July 14, 1994
RPF forces capture Ruhengeri, an important bastion of the genocide regime, and liberate a few survivors. People flee into the French “safe zone” at an estimated rate of 6,000 per hour, including militia, soldiers and officials of the Interim Government. An estimated one million Hutus begin fleeing towards Zaire.
July 6-13, 1994
RPF troops continue liberating cities and towns across the country
July 5, 1994
Radio Muhabura reports that at Kiruhura parish in Butare, RPF soldiers rescue 24 nuns, including two Belgians who were injured by the fleeing Government forces. They also rescued 300 nuns and about 100 orphans from another parish in Butare. Two of the rescued nuns report that Government troops stole about 300 million Rwandan Francs ($440,000 USD) from the parish. The French-led “Operation Turquoise” establishes a “safe zone” in the prefectures of Gikongoro, Cyangugu, and Kibuye. As the RPF advances westward, the influx of displaced persons into the zone increases from an initial 500,000 to an estimated one million people. The French Committee for the Defense of Human Rights and Democracy in Rwanda and Médecins Sans Frontières say that “France is protecting those behind the massacres” in Rwanda.
July 4, 1994
RPF forces liberate the cities of Kigali and Butare leading to the end of the genocide. The genocide regime flees to Zaire and orchestrates the evacuation of approximately two million Hutus. Only 20,000 Tutsi survivors are left in Kigali. French troops in Gikongoro receive orders to form a front to halt the RPF advance.
July 3, 1994
French Foreign Minister Alain Juppe officially announces the boundaries of “Operation Turquoise” in Gikongoro, Cyangugu, and Kibuye. RPF troops and the Turquoise forces exchange fire as the RPF advances toward Gikongoro. As the RPF prepares to take Butare, French troops evacuate more than 1,000 people by convoy toward Burundi and Bukavu, Zaire.
July 1, 1994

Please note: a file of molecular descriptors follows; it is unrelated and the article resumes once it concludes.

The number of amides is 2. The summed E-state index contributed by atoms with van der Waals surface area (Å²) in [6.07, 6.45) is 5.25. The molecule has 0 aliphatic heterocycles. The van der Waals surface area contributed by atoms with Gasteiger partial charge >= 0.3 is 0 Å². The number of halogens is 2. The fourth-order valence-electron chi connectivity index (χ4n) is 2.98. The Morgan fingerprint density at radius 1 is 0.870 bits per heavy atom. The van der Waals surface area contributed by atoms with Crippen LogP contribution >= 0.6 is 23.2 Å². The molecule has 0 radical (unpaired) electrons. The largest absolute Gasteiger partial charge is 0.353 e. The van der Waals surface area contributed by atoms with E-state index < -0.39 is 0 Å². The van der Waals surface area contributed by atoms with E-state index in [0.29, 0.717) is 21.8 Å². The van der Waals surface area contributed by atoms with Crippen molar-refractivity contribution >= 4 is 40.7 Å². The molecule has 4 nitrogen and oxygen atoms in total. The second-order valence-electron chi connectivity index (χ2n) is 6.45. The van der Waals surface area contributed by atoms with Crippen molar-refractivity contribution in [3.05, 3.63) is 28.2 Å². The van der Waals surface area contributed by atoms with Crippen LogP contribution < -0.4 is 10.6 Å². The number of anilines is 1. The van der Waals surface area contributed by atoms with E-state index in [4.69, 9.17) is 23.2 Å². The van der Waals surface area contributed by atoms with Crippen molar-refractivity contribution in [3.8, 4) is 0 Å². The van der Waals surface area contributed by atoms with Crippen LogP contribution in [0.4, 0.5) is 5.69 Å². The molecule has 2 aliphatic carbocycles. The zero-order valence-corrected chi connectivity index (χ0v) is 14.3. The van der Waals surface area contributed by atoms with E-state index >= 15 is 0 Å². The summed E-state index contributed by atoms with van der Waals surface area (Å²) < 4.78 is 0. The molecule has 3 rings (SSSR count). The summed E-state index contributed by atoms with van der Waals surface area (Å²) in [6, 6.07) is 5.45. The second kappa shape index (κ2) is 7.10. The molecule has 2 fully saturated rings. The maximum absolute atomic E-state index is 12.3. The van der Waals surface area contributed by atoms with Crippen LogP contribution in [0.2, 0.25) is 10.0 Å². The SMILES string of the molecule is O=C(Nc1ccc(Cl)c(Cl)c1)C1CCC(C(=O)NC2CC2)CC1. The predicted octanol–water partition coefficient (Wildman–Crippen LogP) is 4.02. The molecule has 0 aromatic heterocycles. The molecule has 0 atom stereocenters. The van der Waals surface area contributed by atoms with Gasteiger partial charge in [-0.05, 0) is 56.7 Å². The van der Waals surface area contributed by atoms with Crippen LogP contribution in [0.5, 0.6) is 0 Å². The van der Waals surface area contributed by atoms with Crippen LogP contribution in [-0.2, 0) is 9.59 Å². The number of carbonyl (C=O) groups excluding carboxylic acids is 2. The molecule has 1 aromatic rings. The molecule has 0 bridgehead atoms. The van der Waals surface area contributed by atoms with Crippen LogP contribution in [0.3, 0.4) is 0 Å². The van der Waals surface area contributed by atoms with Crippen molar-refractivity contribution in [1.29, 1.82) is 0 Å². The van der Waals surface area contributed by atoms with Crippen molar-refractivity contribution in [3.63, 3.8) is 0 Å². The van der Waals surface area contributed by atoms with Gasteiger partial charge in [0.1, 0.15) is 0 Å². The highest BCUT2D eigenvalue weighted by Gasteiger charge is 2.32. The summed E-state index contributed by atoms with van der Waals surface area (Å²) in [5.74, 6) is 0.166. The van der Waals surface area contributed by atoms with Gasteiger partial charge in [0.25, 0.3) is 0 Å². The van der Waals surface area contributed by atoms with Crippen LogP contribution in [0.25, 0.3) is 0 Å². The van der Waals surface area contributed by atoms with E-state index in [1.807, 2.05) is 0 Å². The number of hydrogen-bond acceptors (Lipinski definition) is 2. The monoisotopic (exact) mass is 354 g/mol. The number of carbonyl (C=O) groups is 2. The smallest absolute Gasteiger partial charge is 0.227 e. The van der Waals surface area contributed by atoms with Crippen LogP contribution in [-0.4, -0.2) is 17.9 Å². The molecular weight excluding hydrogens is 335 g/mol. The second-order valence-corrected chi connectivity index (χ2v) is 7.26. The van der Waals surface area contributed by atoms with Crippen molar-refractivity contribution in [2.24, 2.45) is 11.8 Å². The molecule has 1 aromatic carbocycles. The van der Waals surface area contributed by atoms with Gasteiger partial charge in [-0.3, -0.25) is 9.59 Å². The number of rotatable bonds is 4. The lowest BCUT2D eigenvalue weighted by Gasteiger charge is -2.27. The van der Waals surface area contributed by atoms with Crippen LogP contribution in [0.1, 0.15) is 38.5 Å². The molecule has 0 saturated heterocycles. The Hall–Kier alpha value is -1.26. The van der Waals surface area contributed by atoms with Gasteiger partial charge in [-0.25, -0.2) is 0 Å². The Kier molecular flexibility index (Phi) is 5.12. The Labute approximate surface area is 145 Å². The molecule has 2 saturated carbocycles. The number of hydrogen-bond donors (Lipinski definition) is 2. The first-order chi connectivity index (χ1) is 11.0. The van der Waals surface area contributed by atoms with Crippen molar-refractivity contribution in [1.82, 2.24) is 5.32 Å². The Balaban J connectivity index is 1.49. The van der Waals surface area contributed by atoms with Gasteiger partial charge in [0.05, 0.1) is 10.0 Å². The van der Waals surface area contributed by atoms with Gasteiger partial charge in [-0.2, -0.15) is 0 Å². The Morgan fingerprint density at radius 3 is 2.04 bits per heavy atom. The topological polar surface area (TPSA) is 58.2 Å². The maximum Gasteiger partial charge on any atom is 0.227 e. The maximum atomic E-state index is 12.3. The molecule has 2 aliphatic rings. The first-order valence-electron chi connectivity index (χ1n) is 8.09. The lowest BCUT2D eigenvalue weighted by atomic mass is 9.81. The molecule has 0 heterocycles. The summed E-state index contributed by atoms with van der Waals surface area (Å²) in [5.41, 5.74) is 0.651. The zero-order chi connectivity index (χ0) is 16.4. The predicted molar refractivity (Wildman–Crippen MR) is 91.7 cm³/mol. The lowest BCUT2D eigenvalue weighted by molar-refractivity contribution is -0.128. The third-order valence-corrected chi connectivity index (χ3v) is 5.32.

RPF forces gain control over areas in Kigali, Gitarama, and Butare. Radio Muhabura reports that RPF Chairman Alexis Kanyarengwe met President Ally Hassan Mwinyi of Tanzania to tell him that he still has a role to play as a mediator, because Tanzania is harbouring some of the known killers responsible for the genocide. The UN Security Council adopts Resolution 935 calling for the formation of an impartial Commission of Experts to review the evidence of human rights violations and possible “acts of genocide” in Rwanda and that the Secretary-General report to the Council within four months from the establishment of the Commission of Experts.
June 30, 1994
Commander Marin Gillier, leading the Turquoise Omar detachment,arrives at Bisesero and finds many massacre sites there as well as 800 to 1,000 survivors. In the three-day interval after they were discovered by the Diego detachment and before the Omar detachment got them out of harm’s way, about 1,000 survivors from Bisesero were massacred under the leadership of Charles Sikubwabo, the mayor of Gishyita. This three- day delay has never been accounted for.
June 28, 1994
The UN Commission on Human Rights Special Rapporteur, René Dégni-Ségui, presents his report on the humanitarian situation in Rwanda stating that the massacres throughout Rwanda were a pre-planned, systematic campaign of genocide. The President of the UN Security Council, Salim Bin Mohammed Al-Khussaiby of Oman, requests the Rwandan Interim Government to close down the RTLM radio station. Jean-Damascene Bizimana, the Interim Government’s Ambassador to the UN, agrees to take action against RTLM. However, broadcasts continued.
June 27, 1994
Two nuns from Kibuye alert Lieutenant-Colonel Duval, the commander of a Turquoise detachment headed toward the Bisesero Hills in the commune of Gishyita, that Tutsi refugees were under threat of extermination in the hills where they had taken refuge. The detachment comes across some of the first survivors north of this area. Duval judges that he has insufficient means to secure the area and tells the survivors he is returning to Kibuye, promising them that he would come back as soon as possible.
June 26, 1994
RPF forces continue capturing territory from the fleeing Government forces. Journalist Sam Kiley informs the French soldiers of the Omar detachment, under Lieutenant Commander Marin Gillier, of massacres of Tutsi in the Bisesero Valley in Kibuye Prefecture, a few kilometers from a French camp.